Life is too important to be taken seriously. --Oscar Wilde
Course: ENG 1131
Room: CBD 110B, Weil 410
Time: T 5-6, R 6 & W E1–E3
Instructor: Nicholas Guest-Jelley
Office: TUR 4415
Office Hours: TR 7 and by appointment
Project 2 due Tuesday, March 17
* Text Book
on representation through metaphor
* On your own about your event/comedian
* SNL Parodies
You should be comfortable with getting the content online by now. You should start experiment with some of the graphic tools, such as image manipulation and rollovers.
Create a metaphorical commentary on your event. We've been discussed the components of metaphor and how it has been used as argumentation. The type of argumentation is that of comparison (you're comparing your event to something else through the technique of metaphor). The next step is to use those components to make a creative argument of your own.
You could, for example, literalize the dead metaphor you encountered in assignment three, visually enlivening the metaphor by showing what the seeds of doubt might look like. You could also do the same thing with a "living" metaphor that you encountered in writing and turn it into a more concrete image (by using the metaphorical and dreamwork technique of imagery). Typically the humor generated from SNL parodies operates by making the latent content of the parodied ad into the manifest content of the parody. That is, they make what is originally implicit into something explicit. This technique of making the abstract metaphor into a concrete image is also what Colbert did with Sean Penn's metaphor of Pres. Bush’s “blood-soaked underpants.”
Another way to approach the project is to come up with an idea for a sketch or a short routine for a favorite comedian. This would allow you to imagine how a comedian might comment on your event. Even if you don't come up with an explicit metaphor (Seinfeld's sexual orientation as teams) you'll use metaphorical techniques to compose the commentary (condensation, displacement, imagery)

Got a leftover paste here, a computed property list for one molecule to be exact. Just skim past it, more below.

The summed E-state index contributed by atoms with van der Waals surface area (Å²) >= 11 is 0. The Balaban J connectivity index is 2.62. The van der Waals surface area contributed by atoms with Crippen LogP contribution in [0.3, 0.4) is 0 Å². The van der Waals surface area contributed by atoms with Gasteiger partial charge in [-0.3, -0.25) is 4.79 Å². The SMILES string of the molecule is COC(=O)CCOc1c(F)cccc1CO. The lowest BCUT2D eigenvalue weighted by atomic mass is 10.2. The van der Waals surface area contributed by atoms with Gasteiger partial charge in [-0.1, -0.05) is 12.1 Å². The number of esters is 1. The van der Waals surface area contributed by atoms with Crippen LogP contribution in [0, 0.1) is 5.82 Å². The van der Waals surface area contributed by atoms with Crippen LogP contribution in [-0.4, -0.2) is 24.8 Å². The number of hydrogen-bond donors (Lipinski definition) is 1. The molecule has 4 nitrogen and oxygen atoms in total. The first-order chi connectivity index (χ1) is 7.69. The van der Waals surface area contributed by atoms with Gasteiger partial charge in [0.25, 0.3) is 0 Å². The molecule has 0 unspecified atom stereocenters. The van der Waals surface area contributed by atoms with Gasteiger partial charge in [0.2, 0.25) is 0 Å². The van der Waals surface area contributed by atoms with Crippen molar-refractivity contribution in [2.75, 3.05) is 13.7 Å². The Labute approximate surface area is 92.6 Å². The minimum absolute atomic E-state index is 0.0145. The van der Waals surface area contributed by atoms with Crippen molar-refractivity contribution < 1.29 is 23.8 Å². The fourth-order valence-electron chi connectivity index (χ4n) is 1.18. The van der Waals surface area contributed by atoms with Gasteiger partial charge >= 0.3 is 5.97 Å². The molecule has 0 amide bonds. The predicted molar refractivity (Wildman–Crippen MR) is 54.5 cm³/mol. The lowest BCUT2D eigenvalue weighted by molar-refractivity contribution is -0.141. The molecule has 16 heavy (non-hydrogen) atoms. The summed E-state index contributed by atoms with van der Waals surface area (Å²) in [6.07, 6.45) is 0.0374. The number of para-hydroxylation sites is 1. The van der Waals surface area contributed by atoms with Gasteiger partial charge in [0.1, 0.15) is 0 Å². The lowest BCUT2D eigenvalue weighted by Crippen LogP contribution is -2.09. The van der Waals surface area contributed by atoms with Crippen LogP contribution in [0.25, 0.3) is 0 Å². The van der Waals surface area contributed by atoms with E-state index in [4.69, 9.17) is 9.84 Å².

We're using the examples of comedy we looked at to think about how to present our comparison. The basic formula for comedy is: Expect A, Get B. The metaphorical commentary should try to use this formula to create surprise that may or may not have a humorous effect. We are using the resources of comedy not to become comedians, but to approach our historical event (and our learning) creatively.
Project DesignAim for about 5 web pages with both images and text.
The design of the Website is based on an application of the form building the expectation of a serious argument and using metaphorical or absurd evidence to support it. The project should use text sparingly, as a setup or punch-line for a joke, or as a tag-line for a commercial parody. Make the images do the work for you. Detailed instructions for the project are developed collaboratively in class, in the band presentations and email reports. Ingredients for the design include the following:
- Text Book: Knowledge of metaphor
- Your knowledge of popular culture (and specific comedians) including your sense of humor
- Research on your historical event
Brief example: What if SNL did an ad about the 2008 election?
Project 1 Presentation:
- Due: Tuesday, March 17.
- Points: 25
- Length: 5-7 minutes
- Objective: Present your website in 5-7 minutes. Walk us through your metaphor and discuss how your thinking developed throughout this process.
- Your goal should be to convey what you learned and what that experience of learning felt like. Be prepared to answer questions regarding why you made your decisions and how your learning experience differed than if you have simply analyzed a metaphor rather than created one. This presentation is also designed to help you develop a crucial skill: to be able to think on your feet.